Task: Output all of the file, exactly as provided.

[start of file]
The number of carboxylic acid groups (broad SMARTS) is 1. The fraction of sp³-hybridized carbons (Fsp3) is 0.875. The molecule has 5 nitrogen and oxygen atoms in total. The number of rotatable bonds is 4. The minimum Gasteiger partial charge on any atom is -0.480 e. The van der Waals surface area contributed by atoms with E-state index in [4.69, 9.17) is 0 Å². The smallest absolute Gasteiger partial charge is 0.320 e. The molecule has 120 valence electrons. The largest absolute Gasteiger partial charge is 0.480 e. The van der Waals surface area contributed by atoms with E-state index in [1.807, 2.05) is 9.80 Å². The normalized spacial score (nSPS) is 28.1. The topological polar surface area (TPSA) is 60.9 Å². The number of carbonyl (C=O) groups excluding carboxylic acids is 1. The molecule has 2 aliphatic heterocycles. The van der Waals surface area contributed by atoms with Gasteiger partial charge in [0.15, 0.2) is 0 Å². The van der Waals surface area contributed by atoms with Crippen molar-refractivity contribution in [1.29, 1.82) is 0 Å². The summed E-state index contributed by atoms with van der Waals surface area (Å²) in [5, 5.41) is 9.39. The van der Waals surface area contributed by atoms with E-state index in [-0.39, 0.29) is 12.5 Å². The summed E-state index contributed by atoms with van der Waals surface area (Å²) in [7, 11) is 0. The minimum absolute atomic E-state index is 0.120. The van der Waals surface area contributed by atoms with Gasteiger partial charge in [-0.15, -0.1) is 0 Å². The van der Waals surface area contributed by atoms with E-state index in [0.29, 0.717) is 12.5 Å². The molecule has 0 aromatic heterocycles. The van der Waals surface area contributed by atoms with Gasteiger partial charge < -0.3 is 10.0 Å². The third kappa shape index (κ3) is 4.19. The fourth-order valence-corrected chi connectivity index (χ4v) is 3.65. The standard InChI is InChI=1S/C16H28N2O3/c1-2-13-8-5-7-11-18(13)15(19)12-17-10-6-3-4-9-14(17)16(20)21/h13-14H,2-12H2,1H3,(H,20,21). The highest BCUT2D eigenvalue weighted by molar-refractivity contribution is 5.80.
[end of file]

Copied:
The number of carboxylic acid groups (broad SMARTS) is 1. The fraction of sp³-hybridized carbons (Fsp3) is 0.875. The molecule has 5 nitrogen and oxygen atoms in total. The number of rotatable bonds is 4. The minimum Gasteiger partial charge on any atom is -0.480 e. The van der Waals surface area contributed by atoms with E-state index in [4.69, 9.17) is 0 Å². The smallest absolute Gasteiger partial charge is 0.320 e. The molecule has 120 valence electrons. The largest absolute Gasteiger partial charge is 0.480 e. The van der Waals surface area contributed by atoms with E-state index in [1.807, 2.05) is 9.80 Å². The normalized spacial score (nSPS) is 28.1. The topological polar surface area (TPSA) is 60.9 Å². The number of carbonyl (C=O) groups excluding carboxylic acids is 1. The molecule has 2 aliphatic heterocycles. The van der Waals surface area contributed by atoms with Gasteiger partial charge in [0.15, 0.2) is 0 Å². The van der Waals surface area contributed by atoms with Crippen molar-refractivity contribution in [1.29, 1.82) is 0 Å². The summed E-state index contributed by atoms with van der Waals surface area (Å²) in [5, 5.41) is 9.39. The van der Waals surface area contributed by atoms with E-state index in [-0.39, 0.29) is 12.5 Å². The summed E-state index contributed by atoms with van der Waals surface area (Å²) in [7, 11) is 0. The minimum absolute atomic E-state index is 0.120. The van der Waals surface area contributed by atoms with Gasteiger partial charge in [-0.15, -0.1) is 0 Å². The van der Waals surface area contributed by atoms with E-state index in [0.29, 0.717) is 12.5 Å². The molecule has 0 aromatic heterocycles. The van der Waals surface area contributed by atoms with Gasteiger partial charge < -0.3 is 10.0 Å². The third kappa shape index (κ3) is 4.19. The fourth-order valence-corrected chi connectivity index (χ4v) is 3.65. The standard InChI is InChI=1S/C16H28N2O3/c1-2-13-8-5-7-11-18(13)15(19)12-17-10-6-3-4-9-14(17)16(20)21/h13-14H,2-12H2,1H3,(H,20,21). The highest BCUT2D eigenvalue weighted by molar-refractivity contribution is 5.80.